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‘He is more a man of William’s generation than of Charles’s.
He’s a brilliant negotiator and communicator and the Queen has recognised the value in that and tapped into it.’‘He’s the first non-commissioned officer to hold this position and is a brilliant strategist.
success: The reception the Royal Family received on the Buckingham Palace balcony during William and Kate's wedding last month was perhaps the greatest testimony to the transformation of the monarchy Geidt’s job also includes liaising with the rest of the Royal Family, the Armed Forces, the Church and the bodies of which the Queen is patron.
It’s a big job and is reflected in his £146,000 salary, a shade more than the Prime Minister’s £142,500.
Unlike previous private secretaries who would simply hand her all the post and make her wade through it, he ensures she only sees what he thinks she should see.‘Aside from Royal favourite Angela Kelly, the Queen’s former dresser and now personal assistant, he is the only member of the household who has unfettered access to the Monarch.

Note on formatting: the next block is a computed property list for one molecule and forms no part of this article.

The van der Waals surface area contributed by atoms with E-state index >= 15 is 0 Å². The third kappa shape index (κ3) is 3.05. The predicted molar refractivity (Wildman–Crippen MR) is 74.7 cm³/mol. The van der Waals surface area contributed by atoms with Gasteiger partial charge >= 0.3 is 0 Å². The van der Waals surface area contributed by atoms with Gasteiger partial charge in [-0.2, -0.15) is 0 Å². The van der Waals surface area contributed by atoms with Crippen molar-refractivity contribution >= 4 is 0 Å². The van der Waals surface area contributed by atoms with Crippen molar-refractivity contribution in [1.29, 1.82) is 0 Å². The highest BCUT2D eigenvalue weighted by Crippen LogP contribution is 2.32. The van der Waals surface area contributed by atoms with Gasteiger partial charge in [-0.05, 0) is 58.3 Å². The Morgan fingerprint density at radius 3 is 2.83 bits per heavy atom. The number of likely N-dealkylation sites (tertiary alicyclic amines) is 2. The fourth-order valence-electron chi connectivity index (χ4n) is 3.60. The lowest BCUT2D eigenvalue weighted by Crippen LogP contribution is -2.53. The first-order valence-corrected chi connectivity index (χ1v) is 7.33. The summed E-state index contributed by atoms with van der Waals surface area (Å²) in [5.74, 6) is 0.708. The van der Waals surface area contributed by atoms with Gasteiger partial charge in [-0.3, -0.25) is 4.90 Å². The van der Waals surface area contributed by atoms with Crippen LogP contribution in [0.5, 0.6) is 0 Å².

The multilingual Geidt has two deputies, Edward Young and Doug King, who take turns on the official trips.
Young did the legwork for the Ireland trip, under his boss’s gaze.
He graduated from King’s College London, and Trinity Hall, Cambridge, and after leaving Sandhurst went into the Army’s intelligence corps.
For several years he was seconded from the Foreign Office to the private office of Carl Bildt, the Swedish former Prime Minister who was a UN envoy to the Balkans in the late Nineties, where he honed his diplomatic skills.
Geidt is certainly an establishment figure; his wife Emma is the daughter of Baron Neill of Bladen, former chairman of both the Press Council and the Committee on Standards in Public Life.